Two Types of Language
When I was a teen, I taught myself an old-school programming language called BASIC. Languages like BASIC are “procedural,” like a recipe. Each line has an instruction, and the computer goes from line to line, obeying commands.
- Add 1 tsp salt
- Add 3 cups flour
- Add five dozen eggs
When I got to college, I was taught Java, and I am currently reading Practical Object-Oriented Design in Ruby , by Sandi Metz. Languages like Java and Ruby are “object oriented,” instead of procedural. They group together information into chunks called “objects.” Each object not only has certain properties, but can perform certain functions.
In an object-oriented programming language, it’s as if your recipe is accomplished by robots.
- Tell the teaspoon to scoop in salt once.
- Have the measuring cup add flour three times.
- The eggs should now throw themselves into the bowl. Five dozen of them should do this.
- The bowl should grab a spoon and stir itself.
Transition to Philosophy
After college, I went to grad school for philosophy, and started learning about ontology. People would ask me about the transition from computer science, a STEM discipline, to philosophy, a Humanities discipline. I would say, “Programming teaches you how to create complex, consistent systems. And that skill is key to what philosophers do.”
But at some point I heard someone make an even stronger claim: with object-oriented programming, you need to understand Aristotle. Object-oriented languages treat reality as if it were divided into Aristotelian “substances.”
The longer I’ve worked with both programming and philosophy, the more “right” this way of looking at the subject seems. Or, rather, the clearer it’s been that modern programming languages make certain philosophical assumptions, and using requires you to do philosophy about the world.
Programming as Ontology
Philosophy asks four questions, as someone once wrote. The first question is, “What is there?” This is where all programmers start when creating a new program. And usually, the answer is, “There is a system here made up of interacting objects that I need to model with my code.” And that means that creating good code, at least in an object-oriented programming language, requires figuring out how to “carve reality at the joints” (to borrow Plato’s phrase).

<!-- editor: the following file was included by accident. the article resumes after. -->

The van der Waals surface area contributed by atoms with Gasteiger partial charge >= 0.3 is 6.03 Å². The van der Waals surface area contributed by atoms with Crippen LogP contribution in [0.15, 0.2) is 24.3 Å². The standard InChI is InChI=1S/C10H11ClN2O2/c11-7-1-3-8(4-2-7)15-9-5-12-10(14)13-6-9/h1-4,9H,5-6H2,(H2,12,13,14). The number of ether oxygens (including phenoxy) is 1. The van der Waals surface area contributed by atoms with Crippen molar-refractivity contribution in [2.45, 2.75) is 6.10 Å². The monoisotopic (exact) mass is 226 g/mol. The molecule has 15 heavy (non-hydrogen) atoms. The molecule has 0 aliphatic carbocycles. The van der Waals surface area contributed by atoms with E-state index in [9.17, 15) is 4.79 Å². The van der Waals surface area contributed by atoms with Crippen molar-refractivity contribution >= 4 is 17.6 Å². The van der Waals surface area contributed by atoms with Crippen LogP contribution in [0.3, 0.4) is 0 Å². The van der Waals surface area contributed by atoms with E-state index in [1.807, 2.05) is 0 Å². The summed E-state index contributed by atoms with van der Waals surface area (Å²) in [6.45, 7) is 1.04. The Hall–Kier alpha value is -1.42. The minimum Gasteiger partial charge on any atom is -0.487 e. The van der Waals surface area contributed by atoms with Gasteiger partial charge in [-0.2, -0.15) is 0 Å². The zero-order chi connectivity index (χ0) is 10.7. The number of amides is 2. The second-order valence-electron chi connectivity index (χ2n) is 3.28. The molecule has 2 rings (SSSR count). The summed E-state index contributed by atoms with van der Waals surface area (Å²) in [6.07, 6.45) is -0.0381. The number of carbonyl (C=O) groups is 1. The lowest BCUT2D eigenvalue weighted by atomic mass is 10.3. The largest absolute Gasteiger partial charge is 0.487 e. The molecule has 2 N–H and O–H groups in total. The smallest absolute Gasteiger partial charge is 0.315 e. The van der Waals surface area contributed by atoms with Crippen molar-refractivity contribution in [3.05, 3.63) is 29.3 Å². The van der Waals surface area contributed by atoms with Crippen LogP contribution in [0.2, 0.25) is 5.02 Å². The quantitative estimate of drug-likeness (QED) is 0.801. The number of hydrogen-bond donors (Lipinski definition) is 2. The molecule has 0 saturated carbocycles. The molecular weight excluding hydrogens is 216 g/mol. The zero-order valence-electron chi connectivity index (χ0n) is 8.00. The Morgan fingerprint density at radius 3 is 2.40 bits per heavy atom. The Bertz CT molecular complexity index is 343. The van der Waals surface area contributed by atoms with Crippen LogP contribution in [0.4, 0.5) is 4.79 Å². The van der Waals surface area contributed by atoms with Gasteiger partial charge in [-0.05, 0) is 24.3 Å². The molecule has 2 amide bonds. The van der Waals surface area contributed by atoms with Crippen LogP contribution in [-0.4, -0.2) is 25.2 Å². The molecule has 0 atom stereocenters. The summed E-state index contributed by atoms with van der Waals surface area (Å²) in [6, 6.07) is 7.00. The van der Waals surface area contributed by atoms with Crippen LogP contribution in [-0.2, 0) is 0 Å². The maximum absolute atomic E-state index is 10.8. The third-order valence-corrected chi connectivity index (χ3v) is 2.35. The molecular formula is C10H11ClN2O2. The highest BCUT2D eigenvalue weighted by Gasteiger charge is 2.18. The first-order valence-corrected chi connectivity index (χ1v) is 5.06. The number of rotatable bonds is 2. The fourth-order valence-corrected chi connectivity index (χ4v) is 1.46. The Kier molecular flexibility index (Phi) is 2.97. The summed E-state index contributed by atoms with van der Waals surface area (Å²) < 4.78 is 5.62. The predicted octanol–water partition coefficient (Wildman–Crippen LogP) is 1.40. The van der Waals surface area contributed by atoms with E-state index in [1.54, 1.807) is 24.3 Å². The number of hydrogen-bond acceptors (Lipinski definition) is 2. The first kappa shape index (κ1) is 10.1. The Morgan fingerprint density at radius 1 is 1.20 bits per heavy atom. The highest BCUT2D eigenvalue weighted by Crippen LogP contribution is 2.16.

In creating a new program, in other words, coders are doing ontology. They are figuring out what exists and how it works, then describing it by creating a model in code.
For example, if you are writing a program to allow people to order airline tickets online, you have to figure out what the basic “objects” are, and how they should interact. Your code will at least need to have a basic model for customers. A customer will be an “object” that can store credit card numbers, seat assignments, and mailing addresses, and that can place orders, check in, cancel, etc. And your code will need a basic model for flights. A flight will be an “object” that has destinations, origins, expected departure times, numbers of seats, IDs, etc., and that can leave, arrive, refuel, etc.
Will you also need models in your code for seats (with properties like “row,” “window,” “occupied”)? Will it also need to have objects like “Attendant” and “Pilot”? Probably. More attributes and interactions to work out. And if any of those “objects” in your code doesn’t accurately model the real “objects” in the world — or doesn’t model how they interact, properly — you’re going to end up with a real-world mess.
While philosophers worry about whether or not they should even be doing metaphysics (the fancy name for “ontology,” which is already pretty fancy), or whether philosophy has any application to real life, computer people are actively doing philosophy. They even have an entire discipline they happily call “ontology.”
And it’s not just programmers. To design a proper database system to store information — whether in scientific or business contexts — someone has to do an ontology. They have to figure out what kinds of “objects” (people, events, transactions) they are going to be storing information about, and how those “objects” relate to each other.
I’ve long argued that philosophy is the practice of thinking clearly about life. If that’s true, then there’s a sense in which philosophers don’t need to defend their discipline, or justify its existence. Philosophy is a practice you will find happening everywhere; without it, the world wouldn’t work.